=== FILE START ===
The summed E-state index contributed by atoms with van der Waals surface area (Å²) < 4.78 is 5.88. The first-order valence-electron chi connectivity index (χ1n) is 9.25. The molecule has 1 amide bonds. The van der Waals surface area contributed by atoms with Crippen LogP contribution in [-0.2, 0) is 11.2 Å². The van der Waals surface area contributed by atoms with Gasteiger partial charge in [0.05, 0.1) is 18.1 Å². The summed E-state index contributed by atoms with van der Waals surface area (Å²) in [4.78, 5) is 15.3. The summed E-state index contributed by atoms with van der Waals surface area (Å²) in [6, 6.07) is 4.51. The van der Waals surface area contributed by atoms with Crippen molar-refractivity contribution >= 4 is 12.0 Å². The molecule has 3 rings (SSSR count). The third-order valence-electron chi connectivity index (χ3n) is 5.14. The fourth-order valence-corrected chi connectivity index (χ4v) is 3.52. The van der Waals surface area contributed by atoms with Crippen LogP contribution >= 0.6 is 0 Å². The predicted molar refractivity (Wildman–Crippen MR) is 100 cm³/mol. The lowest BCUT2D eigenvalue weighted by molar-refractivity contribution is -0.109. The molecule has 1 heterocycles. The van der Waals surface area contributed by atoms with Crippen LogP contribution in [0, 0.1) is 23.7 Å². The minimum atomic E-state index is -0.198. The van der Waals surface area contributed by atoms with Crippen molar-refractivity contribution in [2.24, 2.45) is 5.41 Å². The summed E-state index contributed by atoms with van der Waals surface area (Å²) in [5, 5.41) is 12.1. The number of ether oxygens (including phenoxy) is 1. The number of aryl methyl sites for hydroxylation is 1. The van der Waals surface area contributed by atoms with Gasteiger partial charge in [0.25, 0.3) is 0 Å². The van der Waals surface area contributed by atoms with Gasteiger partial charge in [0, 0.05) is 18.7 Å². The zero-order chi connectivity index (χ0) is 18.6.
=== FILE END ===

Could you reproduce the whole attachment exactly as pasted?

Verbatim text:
The summed E-state index contributed by atoms with van der Waals surface area (Å²) < 4.78 is 5.88. The first-order valence-electron chi connectivity index (χ1n) is 9.25. The molecule has 1 amide bonds. The van der Waals surface area contributed by atoms with Crippen LogP contribution in [-0.2, 0) is 11.2 Å². The van der Waals surface area contributed by atoms with Gasteiger partial charge in [0.05, 0.1) is 18.1 Å². The summed E-state index contributed by atoms with van der Waals surface area (Å²) in [4.78, 5) is 15.3. The summed E-state index contributed by atoms with van der Waals surface area (Å²) in [6, 6.07) is 4.51. The van der Waals surface area contributed by atoms with Crippen molar-refractivity contribution >= 4 is 12.0 Å². The molecule has 3 rings (SSSR count). The third-order valence-electron chi connectivity index (χ3n) is 5.14. The fourth-order valence-corrected chi connectivity index (χ4v) is 3.52. The van der Waals surface area contributed by atoms with Crippen LogP contribution >= 0.6 is 0 Å². The predicted molar refractivity (Wildman–Crippen MR) is 100 cm³/mol. The lowest BCUT2D eigenvalue weighted by molar-refractivity contribution is -0.109. The molecule has 1 heterocycles. The van der Waals surface area contributed by atoms with Crippen LogP contribution in [0, 0.1) is 23.7 Å². The minimum atomic E-state index is -0.198. The van der Waals surface area contributed by atoms with Crippen molar-refractivity contribution in [2.24, 2.45) is 5.41 Å². The summed E-state index contributed by atoms with van der Waals surface area (Å²) in [5, 5.41) is 12.1. The number of ether oxygens (including phenoxy) is 1. The number of aryl methyl sites for hydroxylation is 1. The van der Waals surface area contributed by atoms with Gasteiger partial charge in [0.25, 0.3) is 0 Å². The van der Waals surface area contributed by atoms with Gasteiger partial charge in [0, 0.05) is 18.7 Å². The zero-order chi connectivity index (χ0) is 18.6.